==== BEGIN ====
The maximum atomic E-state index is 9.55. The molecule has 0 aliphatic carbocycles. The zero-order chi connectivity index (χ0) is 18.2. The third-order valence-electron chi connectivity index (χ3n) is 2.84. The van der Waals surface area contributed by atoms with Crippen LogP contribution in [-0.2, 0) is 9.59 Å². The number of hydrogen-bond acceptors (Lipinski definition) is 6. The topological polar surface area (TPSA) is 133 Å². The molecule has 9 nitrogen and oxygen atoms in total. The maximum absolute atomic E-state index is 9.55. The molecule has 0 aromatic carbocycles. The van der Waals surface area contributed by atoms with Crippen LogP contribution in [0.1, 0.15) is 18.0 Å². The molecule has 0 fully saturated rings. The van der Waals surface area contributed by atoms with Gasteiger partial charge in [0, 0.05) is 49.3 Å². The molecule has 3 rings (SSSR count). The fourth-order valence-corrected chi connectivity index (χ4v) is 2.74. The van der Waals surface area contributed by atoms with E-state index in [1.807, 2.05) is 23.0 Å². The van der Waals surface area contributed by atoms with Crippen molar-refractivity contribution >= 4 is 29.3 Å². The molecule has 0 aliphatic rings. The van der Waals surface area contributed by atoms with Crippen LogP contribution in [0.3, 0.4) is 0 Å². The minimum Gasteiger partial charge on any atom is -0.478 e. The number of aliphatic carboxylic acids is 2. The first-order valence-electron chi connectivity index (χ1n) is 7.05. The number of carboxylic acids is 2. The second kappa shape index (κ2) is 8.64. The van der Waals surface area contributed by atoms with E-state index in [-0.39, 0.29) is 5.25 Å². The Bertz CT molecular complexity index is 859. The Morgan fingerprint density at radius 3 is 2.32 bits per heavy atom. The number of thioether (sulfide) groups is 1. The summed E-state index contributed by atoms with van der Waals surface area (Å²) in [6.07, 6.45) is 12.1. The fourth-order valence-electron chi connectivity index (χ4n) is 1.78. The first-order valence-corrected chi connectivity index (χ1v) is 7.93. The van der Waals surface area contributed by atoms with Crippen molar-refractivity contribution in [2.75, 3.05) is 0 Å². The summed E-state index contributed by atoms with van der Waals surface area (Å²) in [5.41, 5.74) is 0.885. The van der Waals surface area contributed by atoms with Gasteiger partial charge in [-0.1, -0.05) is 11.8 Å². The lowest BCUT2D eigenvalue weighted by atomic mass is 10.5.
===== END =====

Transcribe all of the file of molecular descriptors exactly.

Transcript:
The maximum atomic E-state index is 9.55. The molecule has 0 aliphatic carbocycles. The zero-order chi connectivity index (χ0) is 18.2. The third-order valence-electron chi connectivity index (χ3n) is 2.84. The van der Waals surface area contributed by atoms with Crippen LogP contribution in [-0.2, 0) is 9.59 Å². The number of hydrogen-bond acceptors (Lipinski definition) is 6. The topological polar surface area (TPSA) is 133 Å². The molecule has 9 nitrogen and oxygen atoms in total. The maximum absolute atomic E-state index is 9.55. The molecule has 0 aromatic carbocycles. The van der Waals surface area contributed by atoms with Crippen LogP contribution in [0.1, 0.15) is 18.0 Å². The molecule has 0 fully saturated rings. The van der Waals surface area contributed by atoms with Gasteiger partial charge in [0, 0.05) is 49.3 Å². The molecule has 3 rings (SSSR count). The fourth-order valence-corrected chi connectivity index (χ4v) is 2.74. The van der Waals surface area contributed by atoms with E-state index in [1.807, 2.05) is 23.0 Å². The van der Waals surface area contributed by atoms with Crippen molar-refractivity contribution >= 4 is 29.3 Å². The molecule has 0 aliphatic rings. The van der Waals surface area contributed by atoms with Crippen LogP contribution in [0.3, 0.4) is 0 Å². The minimum Gasteiger partial charge on any atom is -0.478 e. The number of aliphatic carboxylic acids is 2. The first-order valence-electron chi connectivity index (χ1n) is 7.05. The number of carboxylic acids is 2. The second kappa shape index (κ2) is 8.64. The van der Waals surface area contributed by atoms with E-state index in [-0.39, 0.29) is 5.25 Å². The Bertz CT molecular complexity index is 859. The Morgan fingerprint density at radius 3 is 2.32 bits per heavy atom. The number of thioether (sulfide) groups is 1. The summed E-state index contributed by atoms with van der Waals surface area (Å²) in [6.07, 6.45) is 12.1. The fourth-order valence-electron chi connectivity index (χ4n) is 1.78. The first-order valence-corrected chi connectivity index (χ1v) is 7.93. The van der Waals surface area contributed by atoms with Crippen molar-refractivity contribution in [2.75, 3.05) is 0 Å². The summed E-state index contributed by atoms with van der Waals surface area (Å²) in [5.41, 5.74) is 0.885. The van der Waals surface area contributed by atoms with Gasteiger partial charge in [-0.1, -0.05) is 11.8 Å². The lowest BCUT2D eigenvalue weighted by atomic mass is 10.5.